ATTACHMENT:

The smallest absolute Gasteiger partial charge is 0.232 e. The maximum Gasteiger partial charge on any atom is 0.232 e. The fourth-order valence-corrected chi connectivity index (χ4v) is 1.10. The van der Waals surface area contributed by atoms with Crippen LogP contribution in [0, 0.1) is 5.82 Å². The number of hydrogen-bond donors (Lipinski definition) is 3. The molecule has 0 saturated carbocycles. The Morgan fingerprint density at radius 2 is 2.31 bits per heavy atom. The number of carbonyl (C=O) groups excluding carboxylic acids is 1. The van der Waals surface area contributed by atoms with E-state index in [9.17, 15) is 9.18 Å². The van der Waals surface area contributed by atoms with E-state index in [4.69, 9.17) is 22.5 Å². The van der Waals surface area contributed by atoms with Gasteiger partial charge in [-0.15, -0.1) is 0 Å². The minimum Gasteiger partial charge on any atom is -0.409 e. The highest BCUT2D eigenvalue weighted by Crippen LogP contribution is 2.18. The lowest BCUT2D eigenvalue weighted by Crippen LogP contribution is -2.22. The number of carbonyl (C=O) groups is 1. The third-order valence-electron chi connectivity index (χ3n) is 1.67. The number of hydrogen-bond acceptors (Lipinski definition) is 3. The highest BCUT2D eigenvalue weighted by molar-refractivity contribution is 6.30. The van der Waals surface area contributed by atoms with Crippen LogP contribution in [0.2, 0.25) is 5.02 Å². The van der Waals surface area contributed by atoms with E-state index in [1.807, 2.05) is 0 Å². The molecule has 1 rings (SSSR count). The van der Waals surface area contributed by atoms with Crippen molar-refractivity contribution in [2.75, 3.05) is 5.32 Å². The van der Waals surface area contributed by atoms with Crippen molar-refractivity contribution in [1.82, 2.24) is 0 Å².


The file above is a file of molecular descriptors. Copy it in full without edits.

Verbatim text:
The smallest absolute Gasteiger partial charge is 0.232 e. The maximum Gasteiger partial charge on any atom is 0.232 e. The fourth-order valence-corrected chi connectivity index (χ4v) is 1.10. The van der Waals surface area contributed by atoms with Crippen LogP contribution in [0, 0.1) is 5.82 Å². The number of hydrogen-bond donors (Lipinski definition) is 3. The molecule has 0 saturated carbocycles. The Morgan fingerprint density at radius 2 is 2.31 bits per heavy atom. The number of carbonyl (C=O) groups excluding carboxylic acids is 1. The van der Waals surface area contributed by atoms with E-state index in [9.17, 15) is 9.18 Å². The van der Waals surface area contributed by atoms with E-state index in [4.69, 9.17) is 22.5 Å². The van der Waals surface area contributed by atoms with Gasteiger partial charge in [-0.15, -0.1) is 0 Å². The minimum Gasteiger partial charge on any atom is -0.409 e. The highest BCUT2D eigenvalue weighted by Crippen LogP contribution is 2.18. The lowest BCUT2D eigenvalue weighted by Crippen LogP contribution is -2.22. The number of carbonyl (C=O) groups is 1. The third-order valence-electron chi connectivity index (χ3n) is 1.67. The number of hydrogen-bond acceptors (Lipinski definition) is 3. The highest BCUT2D eigenvalue weighted by molar-refractivity contribution is 6.30. The van der Waals surface area contributed by atoms with Crippen LogP contribution in [0.2, 0.25) is 5.02 Å². The van der Waals surface area contributed by atoms with E-state index in [1.807, 2.05) is 0 Å². The molecule has 1 rings (SSSR count). The van der Waals surface area contributed by atoms with Crippen molar-refractivity contribution in [2.75, 3.05) is 5.32 Å². The van der Waals surface area contributed by atoms with Crippen molar-refractivity contribution in [1.82, 2.24) is 0 Å².